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1892 km with 29599 meters of elevation gain through Kyrgyzstan Since its first edition in 2018, I have dreamt of participating in this event.
Report from Christian Biehl.

The race primarily takes place on unpaved roads, through remote areas, high challenging mountain passes, plateaus, ghost towns, along large mountain lakes, and along the borders of Kazakhstan and China. Temperature variations range from -10°C to +40°C. Long stretches with no access to food supplies. Typically, only 50-60% of the participants manage to reach the finisher’s party within the 14-day timeframe. It sounds like an enticing adventure.

My equipment: See here

Acclimatization: A week before the race, my wife and I stayed in Karakol, a popular destination for trekkers. To acclimatize to the altitude (as the first two race days involve crossing passes at 3400 m and 3900 m), I decided to go on a 3-day hike to the mountain lake Ala Kul. Spending 2 nights at 3000 m and crossing a pass at 3900 m took a toll on my body.Two days before the race, we returned, I assembled my bike, and met many fellow participants. The tension in the air was palpable. There were 144 riders from 29 countries, spanning all age groups. There were even some riders in their 60s participating.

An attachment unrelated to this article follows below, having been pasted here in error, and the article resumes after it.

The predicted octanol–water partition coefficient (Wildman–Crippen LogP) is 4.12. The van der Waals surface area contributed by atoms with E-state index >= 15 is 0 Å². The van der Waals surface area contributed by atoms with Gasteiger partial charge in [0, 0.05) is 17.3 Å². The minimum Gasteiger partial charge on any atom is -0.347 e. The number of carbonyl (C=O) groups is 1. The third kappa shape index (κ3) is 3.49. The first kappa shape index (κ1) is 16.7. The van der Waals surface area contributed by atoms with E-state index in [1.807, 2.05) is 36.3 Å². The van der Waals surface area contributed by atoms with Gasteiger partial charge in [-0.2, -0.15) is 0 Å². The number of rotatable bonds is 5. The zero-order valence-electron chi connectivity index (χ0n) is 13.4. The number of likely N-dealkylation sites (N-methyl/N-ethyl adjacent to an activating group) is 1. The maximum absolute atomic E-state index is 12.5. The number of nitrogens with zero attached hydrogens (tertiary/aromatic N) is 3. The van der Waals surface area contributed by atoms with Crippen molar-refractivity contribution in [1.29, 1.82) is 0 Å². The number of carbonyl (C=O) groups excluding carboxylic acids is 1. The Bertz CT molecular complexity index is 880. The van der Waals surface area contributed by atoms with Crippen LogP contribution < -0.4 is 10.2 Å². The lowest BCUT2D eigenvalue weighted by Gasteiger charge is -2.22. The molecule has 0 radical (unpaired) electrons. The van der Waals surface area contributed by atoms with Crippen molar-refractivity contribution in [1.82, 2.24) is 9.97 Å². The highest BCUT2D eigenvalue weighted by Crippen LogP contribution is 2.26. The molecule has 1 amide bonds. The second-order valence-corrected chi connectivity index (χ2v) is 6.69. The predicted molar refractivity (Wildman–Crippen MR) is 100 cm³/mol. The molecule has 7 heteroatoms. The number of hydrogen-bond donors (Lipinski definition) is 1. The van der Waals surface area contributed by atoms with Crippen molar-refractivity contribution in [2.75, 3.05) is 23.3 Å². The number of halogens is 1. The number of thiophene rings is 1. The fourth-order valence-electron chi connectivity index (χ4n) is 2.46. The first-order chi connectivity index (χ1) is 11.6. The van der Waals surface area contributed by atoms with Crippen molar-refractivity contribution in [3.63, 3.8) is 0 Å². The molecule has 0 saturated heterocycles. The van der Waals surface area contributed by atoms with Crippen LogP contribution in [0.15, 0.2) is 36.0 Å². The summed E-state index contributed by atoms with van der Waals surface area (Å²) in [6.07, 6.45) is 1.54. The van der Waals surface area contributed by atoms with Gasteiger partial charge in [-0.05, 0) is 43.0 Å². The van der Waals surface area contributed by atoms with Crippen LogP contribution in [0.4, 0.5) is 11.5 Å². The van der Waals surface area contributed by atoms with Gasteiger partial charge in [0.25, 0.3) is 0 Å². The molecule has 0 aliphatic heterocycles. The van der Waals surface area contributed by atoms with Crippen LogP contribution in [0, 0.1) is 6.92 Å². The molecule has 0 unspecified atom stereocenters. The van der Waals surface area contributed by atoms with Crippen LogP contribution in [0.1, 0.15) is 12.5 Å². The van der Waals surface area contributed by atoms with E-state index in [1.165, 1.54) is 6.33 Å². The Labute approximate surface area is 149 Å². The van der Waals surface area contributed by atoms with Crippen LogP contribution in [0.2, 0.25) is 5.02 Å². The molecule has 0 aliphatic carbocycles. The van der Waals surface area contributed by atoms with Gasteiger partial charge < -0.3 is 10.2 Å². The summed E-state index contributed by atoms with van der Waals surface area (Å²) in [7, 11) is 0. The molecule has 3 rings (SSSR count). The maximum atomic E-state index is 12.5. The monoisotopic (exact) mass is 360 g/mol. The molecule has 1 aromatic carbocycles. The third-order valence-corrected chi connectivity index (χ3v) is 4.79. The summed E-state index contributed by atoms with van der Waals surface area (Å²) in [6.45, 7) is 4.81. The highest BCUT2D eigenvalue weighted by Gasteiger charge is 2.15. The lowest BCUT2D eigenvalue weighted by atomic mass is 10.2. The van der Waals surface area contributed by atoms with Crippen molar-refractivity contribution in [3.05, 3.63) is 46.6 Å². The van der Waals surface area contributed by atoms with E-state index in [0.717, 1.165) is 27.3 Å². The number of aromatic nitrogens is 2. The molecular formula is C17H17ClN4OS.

Day 1: The Usual Initial Rush
Start: August 12th, 09:00 The first 40 km were neutralized. After that, the field quickly spread out. As always, everyone was going too fast, trying to minimize breaks. In a shop, the last settlement for the next 200 km, bottles and bags were filled again. Along the Kazakh border, the route led through a picturesque valley to the first pass (3400 m). Beyond the pass, it was single trails towards Enilchek, an abandoned mining town near the Chinese border.

Around 8:15 PM, in the emerging twilight, I decided to set up my campsite just before crossing a river, not pushing all the way to CP1 (another 44 km). I was tired and hungry and didn’t want to overdo it on the very first day. Distance covered: 176 km with 2300 meters of elevation gain.

Day 2: First Checkpoint and High Pass